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President of W. Germany Lauds Contributions of Jews to His Country

June 24, 1975
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Dr. Walter Scheel, President of the Federal Republic of West Germany, made a point of visiting the Leo Baeck Institute here Friday, during a one-day stop-over in New York, part of his five-day visit to the United States. At the Institute, which is a research center on the history of German Jews from the 18th Century to the Nazi era, Dr. Scheel declared that some of the great Jewish intellectuals, such as Sigmund Freud, Albert Einstein and Karl Marx, were persons of great German culture as well as being Jews.

He declared that he was pleased that Jews driven out of Germany by the Nazis had maintained the German heritage that Hitler sought to erase, Dr. Ernest Hamburger; a member of the Institute’s executive committee, presented Dr. Scheel with specially bound volumes of two books published by the Institute about Jews in German political life during the 19th and 20th Centuries. One was written by Dr. Hamburger.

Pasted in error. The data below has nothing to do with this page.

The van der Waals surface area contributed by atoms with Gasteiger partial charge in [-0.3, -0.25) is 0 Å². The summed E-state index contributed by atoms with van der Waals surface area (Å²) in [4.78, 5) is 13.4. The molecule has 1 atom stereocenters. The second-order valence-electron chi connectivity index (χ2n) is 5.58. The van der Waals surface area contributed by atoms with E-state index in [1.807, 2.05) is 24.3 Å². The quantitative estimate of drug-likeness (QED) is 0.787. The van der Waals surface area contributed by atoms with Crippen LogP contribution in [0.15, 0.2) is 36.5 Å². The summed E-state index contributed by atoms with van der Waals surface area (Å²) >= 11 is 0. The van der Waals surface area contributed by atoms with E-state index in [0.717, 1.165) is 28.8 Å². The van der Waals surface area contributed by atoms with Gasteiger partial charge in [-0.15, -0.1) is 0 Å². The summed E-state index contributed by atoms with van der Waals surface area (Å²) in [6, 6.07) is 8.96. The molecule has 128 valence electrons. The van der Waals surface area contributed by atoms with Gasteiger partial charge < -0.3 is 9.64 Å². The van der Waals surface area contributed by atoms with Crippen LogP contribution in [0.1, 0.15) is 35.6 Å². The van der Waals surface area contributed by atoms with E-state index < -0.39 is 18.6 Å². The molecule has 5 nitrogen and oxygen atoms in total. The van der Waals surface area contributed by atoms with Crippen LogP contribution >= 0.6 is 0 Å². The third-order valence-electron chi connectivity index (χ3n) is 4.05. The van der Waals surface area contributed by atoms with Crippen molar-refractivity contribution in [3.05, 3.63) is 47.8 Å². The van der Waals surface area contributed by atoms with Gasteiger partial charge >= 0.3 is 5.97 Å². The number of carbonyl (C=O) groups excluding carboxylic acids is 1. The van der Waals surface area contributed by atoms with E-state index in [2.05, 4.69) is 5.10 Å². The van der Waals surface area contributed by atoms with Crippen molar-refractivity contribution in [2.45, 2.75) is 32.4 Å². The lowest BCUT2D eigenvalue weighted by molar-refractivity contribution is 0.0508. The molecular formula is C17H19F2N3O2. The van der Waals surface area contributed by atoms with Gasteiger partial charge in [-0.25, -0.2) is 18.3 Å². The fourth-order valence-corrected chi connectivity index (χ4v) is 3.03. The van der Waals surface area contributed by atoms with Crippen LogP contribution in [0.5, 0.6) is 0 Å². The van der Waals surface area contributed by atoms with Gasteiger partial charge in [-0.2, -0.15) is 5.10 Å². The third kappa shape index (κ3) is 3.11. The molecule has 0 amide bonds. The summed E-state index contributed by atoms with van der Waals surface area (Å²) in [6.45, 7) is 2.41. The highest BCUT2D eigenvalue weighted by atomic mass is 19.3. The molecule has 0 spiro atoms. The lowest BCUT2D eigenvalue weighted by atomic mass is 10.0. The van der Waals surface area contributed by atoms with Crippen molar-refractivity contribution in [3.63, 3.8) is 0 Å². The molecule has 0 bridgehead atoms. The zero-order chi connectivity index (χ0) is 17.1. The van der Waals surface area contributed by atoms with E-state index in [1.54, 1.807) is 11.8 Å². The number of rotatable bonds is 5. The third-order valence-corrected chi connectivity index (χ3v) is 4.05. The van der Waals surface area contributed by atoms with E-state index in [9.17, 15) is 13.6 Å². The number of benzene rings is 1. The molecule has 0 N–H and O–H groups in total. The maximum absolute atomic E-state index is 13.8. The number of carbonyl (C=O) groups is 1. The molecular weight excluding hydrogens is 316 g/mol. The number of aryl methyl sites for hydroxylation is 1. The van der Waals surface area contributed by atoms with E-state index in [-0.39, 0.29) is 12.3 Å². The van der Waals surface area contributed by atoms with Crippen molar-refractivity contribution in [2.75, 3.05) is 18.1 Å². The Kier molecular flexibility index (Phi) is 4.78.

Dr. Scheel presented to Dr. Max Gruenwald, president of the Institute, the first edition of the complete works of Heinrich Heine, published in 1866. The German leader recalled that this was the second time a President of West Germany had visited the Institute. His predecessor, Theodor Heuss, came to New York in 1958. The Institute was named after Rabbi Leo Baeck of Berlin, the last leader of the German Jewish community before the Nazi era. Rabbi Baeck was responsible for beginning the reconstruction of good relations between the Germans and the Jews after World War II

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